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Thread: Europa Barbarorum Bibliography

  1. #401

  2. #402
    Jurand of Cracow's Avatar History and gameplay!
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    Default Re: Europa Barbarorum Bibliography

    Some articles on Alexander can be found in the new issue of the Anabasis journal.

    Franca Landucci (Italy)
    Alexander, the Crown Prince
    Sabine Müller (Germany)
    Alexander and Macedonian Relations with Thebes – A Reassessment
    Luisa Prandi (Italy)
    Byzantium and Alexander the Great: A Convergence of Interests
    Nicholas Victor Sekunda (Poland)
    Alexander and Demaratus of Corinth at the Battle of the River Granicus
    Silvia Panichi (Italy)
    Alexander and Cappadocia
    Marek Jan Olbrycht (Poland)
    Alexander the Great in Sittakene and the Reorganization of his Army (331 B.C.)
    Waldemar Heckel (Canada)
    Artabazos in the Lands Beyond the Caspian
    Jeffrey D. Lerner (USA)
    Alexander’s Settlement of the Upper Satrapies in Policy and Practice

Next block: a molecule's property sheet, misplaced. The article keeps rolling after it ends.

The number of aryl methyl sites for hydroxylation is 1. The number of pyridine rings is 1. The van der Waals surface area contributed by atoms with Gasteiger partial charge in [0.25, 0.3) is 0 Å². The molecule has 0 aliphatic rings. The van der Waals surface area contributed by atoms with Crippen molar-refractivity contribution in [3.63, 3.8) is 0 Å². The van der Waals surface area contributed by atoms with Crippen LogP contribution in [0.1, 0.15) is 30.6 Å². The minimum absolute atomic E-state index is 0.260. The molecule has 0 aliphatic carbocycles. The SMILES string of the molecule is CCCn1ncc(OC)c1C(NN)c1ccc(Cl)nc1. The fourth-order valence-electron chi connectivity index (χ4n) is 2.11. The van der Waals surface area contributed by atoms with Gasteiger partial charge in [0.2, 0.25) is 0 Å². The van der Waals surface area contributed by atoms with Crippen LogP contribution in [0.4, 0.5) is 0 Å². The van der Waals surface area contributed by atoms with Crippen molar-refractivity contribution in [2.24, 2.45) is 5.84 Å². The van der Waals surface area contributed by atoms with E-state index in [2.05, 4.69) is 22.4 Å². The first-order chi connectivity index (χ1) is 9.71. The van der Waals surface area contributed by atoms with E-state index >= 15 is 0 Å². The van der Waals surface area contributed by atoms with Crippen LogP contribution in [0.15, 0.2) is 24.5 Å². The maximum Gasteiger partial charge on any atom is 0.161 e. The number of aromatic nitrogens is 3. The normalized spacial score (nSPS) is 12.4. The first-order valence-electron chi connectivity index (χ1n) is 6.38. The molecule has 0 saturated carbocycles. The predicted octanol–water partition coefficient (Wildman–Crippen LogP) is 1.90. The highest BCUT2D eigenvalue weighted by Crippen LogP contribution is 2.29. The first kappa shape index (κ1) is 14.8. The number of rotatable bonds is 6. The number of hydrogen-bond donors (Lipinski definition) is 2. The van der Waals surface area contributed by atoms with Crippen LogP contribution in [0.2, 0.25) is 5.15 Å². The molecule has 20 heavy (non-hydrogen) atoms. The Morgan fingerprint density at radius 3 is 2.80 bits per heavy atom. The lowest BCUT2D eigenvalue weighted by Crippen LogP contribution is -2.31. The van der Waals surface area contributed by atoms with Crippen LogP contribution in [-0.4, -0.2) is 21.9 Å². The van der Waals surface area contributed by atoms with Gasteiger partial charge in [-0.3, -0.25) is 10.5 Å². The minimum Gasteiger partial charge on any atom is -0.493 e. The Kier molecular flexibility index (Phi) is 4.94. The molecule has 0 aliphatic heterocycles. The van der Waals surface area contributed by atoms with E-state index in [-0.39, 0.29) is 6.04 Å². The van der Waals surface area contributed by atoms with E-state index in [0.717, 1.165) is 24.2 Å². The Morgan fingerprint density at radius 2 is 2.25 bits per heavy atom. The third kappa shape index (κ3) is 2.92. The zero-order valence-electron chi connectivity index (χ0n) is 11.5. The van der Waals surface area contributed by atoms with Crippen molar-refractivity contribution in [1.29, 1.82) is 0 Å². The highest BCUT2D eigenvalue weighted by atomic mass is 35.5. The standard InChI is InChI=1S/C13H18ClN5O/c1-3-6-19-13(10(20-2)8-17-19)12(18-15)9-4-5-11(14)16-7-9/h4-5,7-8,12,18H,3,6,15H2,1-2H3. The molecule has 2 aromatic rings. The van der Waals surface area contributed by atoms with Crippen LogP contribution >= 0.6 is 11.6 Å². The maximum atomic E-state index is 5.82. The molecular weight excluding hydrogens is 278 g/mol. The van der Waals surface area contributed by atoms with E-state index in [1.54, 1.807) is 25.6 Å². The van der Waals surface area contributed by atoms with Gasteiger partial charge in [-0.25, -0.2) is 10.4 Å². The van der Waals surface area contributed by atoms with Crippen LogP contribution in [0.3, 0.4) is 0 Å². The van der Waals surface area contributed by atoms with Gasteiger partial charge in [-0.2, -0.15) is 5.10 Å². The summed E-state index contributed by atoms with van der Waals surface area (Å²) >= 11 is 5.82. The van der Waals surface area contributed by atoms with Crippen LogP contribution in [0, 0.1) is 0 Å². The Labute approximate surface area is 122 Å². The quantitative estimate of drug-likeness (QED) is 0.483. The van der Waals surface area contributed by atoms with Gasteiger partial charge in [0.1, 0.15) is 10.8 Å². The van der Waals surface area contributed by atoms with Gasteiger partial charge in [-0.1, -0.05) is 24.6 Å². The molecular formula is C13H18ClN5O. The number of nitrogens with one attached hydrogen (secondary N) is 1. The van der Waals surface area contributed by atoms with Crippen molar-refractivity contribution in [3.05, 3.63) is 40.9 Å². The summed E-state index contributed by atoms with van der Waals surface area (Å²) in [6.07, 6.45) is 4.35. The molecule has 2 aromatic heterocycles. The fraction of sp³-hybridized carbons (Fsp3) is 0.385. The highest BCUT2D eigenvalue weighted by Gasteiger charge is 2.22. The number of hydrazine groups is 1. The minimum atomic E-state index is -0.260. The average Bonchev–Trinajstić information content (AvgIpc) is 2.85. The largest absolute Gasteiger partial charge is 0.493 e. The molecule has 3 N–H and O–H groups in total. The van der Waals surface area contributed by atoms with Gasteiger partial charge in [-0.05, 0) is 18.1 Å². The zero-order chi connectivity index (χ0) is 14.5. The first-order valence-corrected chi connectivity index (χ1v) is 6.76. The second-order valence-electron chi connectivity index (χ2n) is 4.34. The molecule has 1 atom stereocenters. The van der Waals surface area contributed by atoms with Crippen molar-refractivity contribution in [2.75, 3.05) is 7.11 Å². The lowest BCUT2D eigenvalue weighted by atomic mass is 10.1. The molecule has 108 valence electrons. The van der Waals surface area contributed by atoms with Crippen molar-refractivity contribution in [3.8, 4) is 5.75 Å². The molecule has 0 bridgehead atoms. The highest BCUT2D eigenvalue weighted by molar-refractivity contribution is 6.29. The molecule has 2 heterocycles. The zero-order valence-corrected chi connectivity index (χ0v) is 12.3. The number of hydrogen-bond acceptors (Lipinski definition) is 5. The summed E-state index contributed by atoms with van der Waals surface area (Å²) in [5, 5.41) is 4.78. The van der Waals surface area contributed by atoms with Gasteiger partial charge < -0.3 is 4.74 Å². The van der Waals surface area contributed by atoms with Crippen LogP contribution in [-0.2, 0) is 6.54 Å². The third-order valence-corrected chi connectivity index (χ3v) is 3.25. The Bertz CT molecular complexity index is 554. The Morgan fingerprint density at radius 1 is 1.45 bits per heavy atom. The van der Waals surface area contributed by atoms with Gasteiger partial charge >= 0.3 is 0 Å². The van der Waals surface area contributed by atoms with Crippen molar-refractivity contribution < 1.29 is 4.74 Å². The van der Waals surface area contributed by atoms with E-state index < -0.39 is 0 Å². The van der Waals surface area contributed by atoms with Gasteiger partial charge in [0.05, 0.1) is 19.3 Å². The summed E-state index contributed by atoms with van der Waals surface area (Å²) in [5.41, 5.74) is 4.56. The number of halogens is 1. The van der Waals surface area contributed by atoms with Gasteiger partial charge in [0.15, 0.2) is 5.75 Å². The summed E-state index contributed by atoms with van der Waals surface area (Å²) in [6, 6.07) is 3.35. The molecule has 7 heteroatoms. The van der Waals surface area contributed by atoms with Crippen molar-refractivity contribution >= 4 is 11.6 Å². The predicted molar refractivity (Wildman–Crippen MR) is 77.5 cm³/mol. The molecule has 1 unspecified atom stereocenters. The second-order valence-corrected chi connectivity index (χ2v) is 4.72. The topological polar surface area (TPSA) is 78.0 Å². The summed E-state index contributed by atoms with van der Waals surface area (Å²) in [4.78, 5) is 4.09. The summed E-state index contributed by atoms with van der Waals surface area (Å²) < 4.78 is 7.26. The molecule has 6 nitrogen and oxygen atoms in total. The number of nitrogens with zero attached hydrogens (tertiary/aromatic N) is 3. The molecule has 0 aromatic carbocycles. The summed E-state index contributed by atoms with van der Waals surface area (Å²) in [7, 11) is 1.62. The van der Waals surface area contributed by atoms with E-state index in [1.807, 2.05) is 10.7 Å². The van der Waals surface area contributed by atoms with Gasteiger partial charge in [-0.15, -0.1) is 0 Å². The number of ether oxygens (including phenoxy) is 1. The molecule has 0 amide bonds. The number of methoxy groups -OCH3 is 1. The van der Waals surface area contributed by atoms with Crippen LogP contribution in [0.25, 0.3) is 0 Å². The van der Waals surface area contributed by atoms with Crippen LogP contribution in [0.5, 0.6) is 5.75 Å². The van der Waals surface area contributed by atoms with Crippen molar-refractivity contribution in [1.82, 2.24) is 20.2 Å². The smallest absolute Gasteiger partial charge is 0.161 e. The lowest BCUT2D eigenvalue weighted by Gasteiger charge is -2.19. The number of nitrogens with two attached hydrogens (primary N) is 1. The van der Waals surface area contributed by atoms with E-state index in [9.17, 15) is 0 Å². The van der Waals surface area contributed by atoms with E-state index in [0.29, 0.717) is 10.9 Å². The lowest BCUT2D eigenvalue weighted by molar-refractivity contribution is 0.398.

Eduard V. Rtveladze (Uzbekistan)
    Alexander the Great’s Campaign in Basand (Baisun)
    Luis Ballesteros Pastor (Spain)
    Zopyrion’s Scythian Campaign: Historical and Historiographical Problems
    Tomasz Ślęczka (Poland)
    An Ambiguous Hero: Alexander of Macedon in Old Polish Literature: Selected Aspects

  3. #403
    paleologos's Avatar You need burrito love!!
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    Default Re: Europa Barbarorum Bibliography

    Nice to see that people are still contributing.

  4. #404

    Default Re: Europa Barbarorum Bibliography

    Hello there,

    I am looking to do some preliminary research on the Celto-Iberians. I've had a little look at the secondary sources noted on the front page, but most require financial investment. Are there any websites, or, others resources anyone would recommend?